Frankenstein: the Traditional Gothic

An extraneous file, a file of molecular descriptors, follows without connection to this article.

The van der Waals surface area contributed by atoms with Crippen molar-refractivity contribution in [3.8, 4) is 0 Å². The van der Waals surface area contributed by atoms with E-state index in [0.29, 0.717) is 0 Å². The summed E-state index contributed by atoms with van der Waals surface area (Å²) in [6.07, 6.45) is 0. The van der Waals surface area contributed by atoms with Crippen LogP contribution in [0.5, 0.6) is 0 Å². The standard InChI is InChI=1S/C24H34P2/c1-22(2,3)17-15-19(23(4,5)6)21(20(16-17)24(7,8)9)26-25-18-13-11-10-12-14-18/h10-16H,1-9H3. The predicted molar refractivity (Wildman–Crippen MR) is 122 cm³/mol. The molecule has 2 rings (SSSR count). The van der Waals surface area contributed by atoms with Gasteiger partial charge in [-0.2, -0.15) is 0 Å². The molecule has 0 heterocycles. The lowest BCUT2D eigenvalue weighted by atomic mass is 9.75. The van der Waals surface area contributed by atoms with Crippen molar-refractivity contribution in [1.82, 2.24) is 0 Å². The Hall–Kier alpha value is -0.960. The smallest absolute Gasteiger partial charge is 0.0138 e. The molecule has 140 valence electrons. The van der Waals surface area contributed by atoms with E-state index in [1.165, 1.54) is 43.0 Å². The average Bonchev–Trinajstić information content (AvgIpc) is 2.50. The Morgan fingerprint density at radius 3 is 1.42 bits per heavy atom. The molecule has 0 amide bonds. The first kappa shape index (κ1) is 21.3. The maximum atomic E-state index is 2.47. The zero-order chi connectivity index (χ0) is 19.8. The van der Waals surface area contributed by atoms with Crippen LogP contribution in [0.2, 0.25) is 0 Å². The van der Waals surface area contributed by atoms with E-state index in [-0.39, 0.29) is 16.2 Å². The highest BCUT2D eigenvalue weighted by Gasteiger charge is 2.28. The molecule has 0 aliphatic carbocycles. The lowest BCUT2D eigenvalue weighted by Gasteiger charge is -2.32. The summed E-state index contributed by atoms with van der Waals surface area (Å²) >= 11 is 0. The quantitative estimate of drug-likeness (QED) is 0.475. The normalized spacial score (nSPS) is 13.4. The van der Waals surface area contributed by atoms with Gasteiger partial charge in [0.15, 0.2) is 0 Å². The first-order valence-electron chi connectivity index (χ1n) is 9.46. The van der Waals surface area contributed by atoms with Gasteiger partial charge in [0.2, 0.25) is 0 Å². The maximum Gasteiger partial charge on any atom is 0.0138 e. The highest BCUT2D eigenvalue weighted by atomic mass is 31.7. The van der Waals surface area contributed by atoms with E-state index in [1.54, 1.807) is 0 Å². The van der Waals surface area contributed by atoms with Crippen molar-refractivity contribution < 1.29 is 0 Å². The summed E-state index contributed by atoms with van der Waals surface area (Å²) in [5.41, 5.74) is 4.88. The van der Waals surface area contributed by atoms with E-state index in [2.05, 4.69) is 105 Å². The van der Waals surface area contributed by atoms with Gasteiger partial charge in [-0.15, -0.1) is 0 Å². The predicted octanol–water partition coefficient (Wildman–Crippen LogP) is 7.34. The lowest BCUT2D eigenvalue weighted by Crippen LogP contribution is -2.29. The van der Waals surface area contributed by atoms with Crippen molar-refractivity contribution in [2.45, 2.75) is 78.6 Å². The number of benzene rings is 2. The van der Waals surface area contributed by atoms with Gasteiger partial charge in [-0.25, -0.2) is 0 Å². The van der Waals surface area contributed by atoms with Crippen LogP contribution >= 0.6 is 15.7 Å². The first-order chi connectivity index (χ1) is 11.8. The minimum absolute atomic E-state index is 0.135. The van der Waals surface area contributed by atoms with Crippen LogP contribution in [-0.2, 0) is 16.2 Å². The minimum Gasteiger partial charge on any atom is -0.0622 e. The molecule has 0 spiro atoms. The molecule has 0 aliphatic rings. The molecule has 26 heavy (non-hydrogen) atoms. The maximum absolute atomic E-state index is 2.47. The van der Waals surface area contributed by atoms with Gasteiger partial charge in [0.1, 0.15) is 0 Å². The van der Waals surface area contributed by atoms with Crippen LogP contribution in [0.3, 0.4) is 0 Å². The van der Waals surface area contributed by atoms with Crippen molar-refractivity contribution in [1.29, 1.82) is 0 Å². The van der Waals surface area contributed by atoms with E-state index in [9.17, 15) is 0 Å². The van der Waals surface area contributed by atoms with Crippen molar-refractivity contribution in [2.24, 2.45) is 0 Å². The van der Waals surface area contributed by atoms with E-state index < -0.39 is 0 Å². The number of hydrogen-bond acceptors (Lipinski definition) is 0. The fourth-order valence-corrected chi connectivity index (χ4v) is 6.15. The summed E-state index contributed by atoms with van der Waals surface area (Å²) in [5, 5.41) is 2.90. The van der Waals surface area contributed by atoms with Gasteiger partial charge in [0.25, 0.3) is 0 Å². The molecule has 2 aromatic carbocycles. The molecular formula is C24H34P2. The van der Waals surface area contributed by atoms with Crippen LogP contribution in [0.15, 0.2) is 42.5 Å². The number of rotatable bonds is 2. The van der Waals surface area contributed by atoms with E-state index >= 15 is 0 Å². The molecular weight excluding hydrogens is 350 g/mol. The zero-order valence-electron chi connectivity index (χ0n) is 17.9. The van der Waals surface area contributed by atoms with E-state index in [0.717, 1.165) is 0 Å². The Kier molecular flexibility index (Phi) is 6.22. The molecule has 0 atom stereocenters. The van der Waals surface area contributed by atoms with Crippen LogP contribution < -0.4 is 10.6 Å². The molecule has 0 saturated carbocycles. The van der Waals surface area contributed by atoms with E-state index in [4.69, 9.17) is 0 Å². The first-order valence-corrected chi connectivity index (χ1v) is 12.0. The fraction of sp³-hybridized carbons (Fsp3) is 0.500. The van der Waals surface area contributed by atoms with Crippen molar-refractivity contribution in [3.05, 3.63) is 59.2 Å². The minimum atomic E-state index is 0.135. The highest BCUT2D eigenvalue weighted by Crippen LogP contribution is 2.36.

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Frankenstein: The Traditional Gothic Mary Shelley’s Frankenstein is, without a doubt, an iconic piece of Gothic literature. The Gothic genre evokes dread and horror within its readers and explores the extremes of human emotion, the unknown and supernatural, destiny, and impending doom. The story of Victor Frankenstein’s quest for knowledge and the tragedy which befell him when he tried to equal God and nature has filled the hearts and minds of readers with sadness, terror, and intrigue. The creature which he breathed life into has become a symbol of the dangers of science and how an innocent soul can be driven to barbarism. Overtime, the novel has become synonymous with gothic literature. “Frankenstein revolutionized the genres of gothic literature … and horror stories” (Mazzeno). Frankenstein exemplifies powerful Gothic elements such as: environment and weather reflecting emotions, a sense of mystery and suspense, supernatural or otherwise inexplicable events, and an unreliable narrator. One of the most iconic and crucial elements of gothic writing in Frankenstein is the way in which Victor’s environment reflects the dark and lonely emotions he experiences throughout his tragic journey. The use of this literary technique first shows when Victor becomes enthralled in his attempt to create a living being. The “unhallowed damps of the grave … the dissecting rooms and the slaughter-house” which he uses as means to acquire materials for his creation express the depravity and frenzy in which Victor works (Shelley) He only sees these hideous places as aid in his work, blinded to what he is creating, revealing the “regressive decent into phantasmagoria that constitutes [his] reanimation process” (Sherwin 885). In a similar way which Victor sees his monster as beauty and perfection until it first opens its eyes. Further on in the novel, as Victor laments the death of
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